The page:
View on
Gary Holt > makepp-1.19 > makepp_signatures


Annotate this POD


New  3
Open  1
View/Report Bugs
Source   Latest Release: makepp-


makepp_signatures -- How makepp knows to rebuild files


Each file is associated with a signature, which is a number or string that changes if the file has changed. Makepp compares signatures to see whether it needs to rebuild anything. The default signature for files is the file's modification time, unless you're executing a C/C++ compilation command, in which case the default signature is a cryptographic checksum on the file's contents, ignoring comments and whitespace. If you want, you can switch to a different method, or you can define your own signature functions.

In addition to the file's signature, it is also possible to control how makepp compares these signature values. For example, the exact_match method requires that file signatures be exactly the same as on the last build, whereas the target_newer method only requires that all dependencies be older than the target.

If makepp is building a file, and you don't think it should be, you might want to check the build log (.makepp_log). Makepp writes an explanation of what it thought each file depended on, and why it chose to rebuild.

At present, there are four signature checking methods included in makepp. Usually, makepp picks the most appropriate signature method automatically. However, you can change the signature method for an individual rule by using :signature modifier on the rule (see "signature" in makepp_rules), or for all rules in a makefile by using the signature statement (see "signature" in makepp_statements, or for all makefiles at once using the -m or --signature-method command line option (see "-m" in makepp_command).

Signature methods included in the distribution


This method uses the modification dates on the file as signatures. It rebuilds the targets unless all of the following conditions are true:

  • The signature of each dependency is the same as it was on the last build.
  • The signature of each target is the same as it was on the last build.
  • The build command has changed.
  • The default directory for the build command has changed.
  • The machine architecture (or what perl thinks it is) has changed.

Makepp stores all the signature information and the build command from the last build, so that it can do these comparisons. (All the stored information is in the subdirectory .makepp of each directory.)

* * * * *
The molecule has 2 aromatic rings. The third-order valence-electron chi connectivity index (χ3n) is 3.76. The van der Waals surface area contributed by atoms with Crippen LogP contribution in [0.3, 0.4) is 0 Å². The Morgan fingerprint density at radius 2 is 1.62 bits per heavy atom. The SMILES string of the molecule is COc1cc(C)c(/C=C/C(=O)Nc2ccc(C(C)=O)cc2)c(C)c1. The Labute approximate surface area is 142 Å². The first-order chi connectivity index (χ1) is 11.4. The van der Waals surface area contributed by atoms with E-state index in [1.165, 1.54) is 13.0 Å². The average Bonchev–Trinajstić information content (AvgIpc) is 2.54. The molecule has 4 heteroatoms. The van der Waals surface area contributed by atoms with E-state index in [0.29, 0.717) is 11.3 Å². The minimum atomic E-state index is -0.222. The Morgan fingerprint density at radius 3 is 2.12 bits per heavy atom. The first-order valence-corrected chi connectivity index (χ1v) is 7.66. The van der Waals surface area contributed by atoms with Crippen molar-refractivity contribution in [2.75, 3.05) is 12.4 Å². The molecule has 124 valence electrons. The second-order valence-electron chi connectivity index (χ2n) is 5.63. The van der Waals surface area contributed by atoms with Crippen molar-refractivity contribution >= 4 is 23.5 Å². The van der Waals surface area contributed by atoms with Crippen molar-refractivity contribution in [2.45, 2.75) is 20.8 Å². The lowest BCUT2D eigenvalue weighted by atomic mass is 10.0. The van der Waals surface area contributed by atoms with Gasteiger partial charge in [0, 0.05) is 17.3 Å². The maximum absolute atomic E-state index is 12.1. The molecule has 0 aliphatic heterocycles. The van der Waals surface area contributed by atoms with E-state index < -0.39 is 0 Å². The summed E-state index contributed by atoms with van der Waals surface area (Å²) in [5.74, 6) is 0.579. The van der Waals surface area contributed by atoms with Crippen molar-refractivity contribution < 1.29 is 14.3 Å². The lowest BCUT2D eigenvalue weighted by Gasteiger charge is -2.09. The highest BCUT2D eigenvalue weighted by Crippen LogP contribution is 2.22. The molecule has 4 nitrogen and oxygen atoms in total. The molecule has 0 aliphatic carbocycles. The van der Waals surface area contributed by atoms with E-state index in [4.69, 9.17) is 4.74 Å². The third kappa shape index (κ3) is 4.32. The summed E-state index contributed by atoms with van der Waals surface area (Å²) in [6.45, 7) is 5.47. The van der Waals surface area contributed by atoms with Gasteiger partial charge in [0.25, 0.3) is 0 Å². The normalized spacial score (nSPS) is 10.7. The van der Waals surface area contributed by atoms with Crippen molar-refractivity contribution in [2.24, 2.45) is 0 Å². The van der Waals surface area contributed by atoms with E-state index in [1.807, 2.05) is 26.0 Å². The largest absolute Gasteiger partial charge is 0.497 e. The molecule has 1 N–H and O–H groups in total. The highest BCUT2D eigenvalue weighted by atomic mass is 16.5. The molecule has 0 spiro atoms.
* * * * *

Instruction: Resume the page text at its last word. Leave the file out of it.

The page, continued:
This is makepp's default algorithm unless it is trying to rebuild a makefile or compile C/C++ code. This is a highly reliable way of ensuring correct builds, and is almost always what you want. However, it does have a few side effects that may be surprising:

  • If you've been compiling with the traditional make, and then switch to makepp, everything is recompiled the first time you run makepp.
  • If you damage makepp's information about what happened on the last build (e.g., you delete the subdirectory .makepp, or don't copy it when you copy everything else), then a rebuild is triggered.

    -item *

    If you replace a file with an older version, a rebuild is triggered. This is normally what you want, but it might be surprising.

  • If you modify a file outside of the control of makepp (e.g., you run the compilation command yourself), then makepp will rebuild the file next time.
  • Architecture-independent files are rebuild when you switch to a different architecture. This is usually not a problem, because they often don't take long to build. The reason why all files are tagged with the architecture, instead of just binary files, is that often times even ASCII files are architecture-dependent. For example, output from the solaris lex program won't compile on linux (or at least this used to be true the last time I tried it).

Rebuilds only if the target is newer than all of its dependencies. The dependencies may change their time stamp, but as long as they are older than the target, the target is not rebuilt. The target is also not rebuilt even if the command or the architecture has changed. (This is the signature method that the traditional make uses.)